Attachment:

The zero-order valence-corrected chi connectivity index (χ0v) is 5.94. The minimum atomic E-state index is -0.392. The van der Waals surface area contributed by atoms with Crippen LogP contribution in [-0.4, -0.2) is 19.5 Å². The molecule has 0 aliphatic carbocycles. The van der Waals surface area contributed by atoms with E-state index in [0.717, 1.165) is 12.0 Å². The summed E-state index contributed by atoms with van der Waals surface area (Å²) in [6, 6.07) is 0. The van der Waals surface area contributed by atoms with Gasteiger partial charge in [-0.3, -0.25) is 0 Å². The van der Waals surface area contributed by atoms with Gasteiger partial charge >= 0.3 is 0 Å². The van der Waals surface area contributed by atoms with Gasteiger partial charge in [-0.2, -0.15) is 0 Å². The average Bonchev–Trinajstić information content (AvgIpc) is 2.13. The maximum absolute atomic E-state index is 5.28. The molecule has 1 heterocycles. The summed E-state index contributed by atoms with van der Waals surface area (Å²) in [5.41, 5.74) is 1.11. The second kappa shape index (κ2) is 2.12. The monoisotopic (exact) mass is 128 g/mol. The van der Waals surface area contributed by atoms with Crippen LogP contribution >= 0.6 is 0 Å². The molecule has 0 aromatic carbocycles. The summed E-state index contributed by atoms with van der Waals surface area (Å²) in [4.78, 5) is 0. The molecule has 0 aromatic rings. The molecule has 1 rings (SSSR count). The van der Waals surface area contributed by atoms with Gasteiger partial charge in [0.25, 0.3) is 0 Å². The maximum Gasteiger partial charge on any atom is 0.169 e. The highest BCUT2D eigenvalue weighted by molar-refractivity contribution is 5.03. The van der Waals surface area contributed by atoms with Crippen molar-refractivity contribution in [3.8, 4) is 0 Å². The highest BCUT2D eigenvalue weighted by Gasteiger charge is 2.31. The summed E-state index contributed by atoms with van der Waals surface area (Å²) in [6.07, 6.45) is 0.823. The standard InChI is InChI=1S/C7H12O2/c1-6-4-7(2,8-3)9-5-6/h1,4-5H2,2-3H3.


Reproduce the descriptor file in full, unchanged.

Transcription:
The zero-order valence-corrected chi connectivity index (χ0v) is 5.94. The minimum atomic E-state index is -0.392. The van der Waals surface area contributed by atoms with Crippen LogP contribution in [-0.4, -0.2) is 19.5 Å². The molecule has 0 aliphatic carbocycles. The van der Waals surface area contributed by atoms with E-state index in [0.717, 1.165) is 12.0 Å². The summed E-state index contributed by atoms with van der Waals surface area (Å²) in [6, 6.07) is 0. The van der Waals surface area contributed by atoms with Gasteiger partial charge in [-0.3, -0.25) is 0 Å². The van der Waals surface area contributed by atoms with Gasteiger partial charge >= 0.3 is 0 Å². The van der Waals surface area contributed by atoms with Gasteiger partial charge in [-0.2, -0.15) is 0 Å². The average Bonchev–Trinajstić information content (AvgIpc) is 2.13. The maximum absolute atomic E-state index is 5.28. The molecule has 1 heterocycles. The summed E-state index contributed by atoms with van der Waals surface area (Å²) in [5.41, 5.74) is 1.11. The second kappa shape index (κ2) is 2.12. The monoisotopic (exact) mass is 128 g/mol. The van der Waals surface area contributed by atoms with Crippen LogP contribution >= 0.6 is 0 Å². The molecule has 0 aromatic carbocycles. The summed E-state index contributed by atoms with van der Waals surface area (Å²) in [4.78, 5) is 0. The molecule has 0 aromatic rings. The molecule has 1 rings (SSSR count). The van der Waals surface area contributed by atoms with Gasteiger partial charge in [0.25, 0.3) is 0 Å². The maximum Gasteiger partial charge on any atom is 0.169 e. The highest BCUT2D eigenvalue weighted by molar-refractivity contribution is 5.03. The van der Waals surface area contributed by atoms with Crippen molar-refractivity contribution in [3.8, 4) is 0 Å². The highest BCUT2D eigenvalue weighted by Gasteiger charge is 2.31. The summed E-state index contributed by atoms with van der Waals surface area (Å²) in [6.07, 6.45) is 0.823. The standard InChI is InChI=1S/C7H12O2/c1-6-4-7(2,8-3)9-5-6/h1,4-5H2,2-3H3.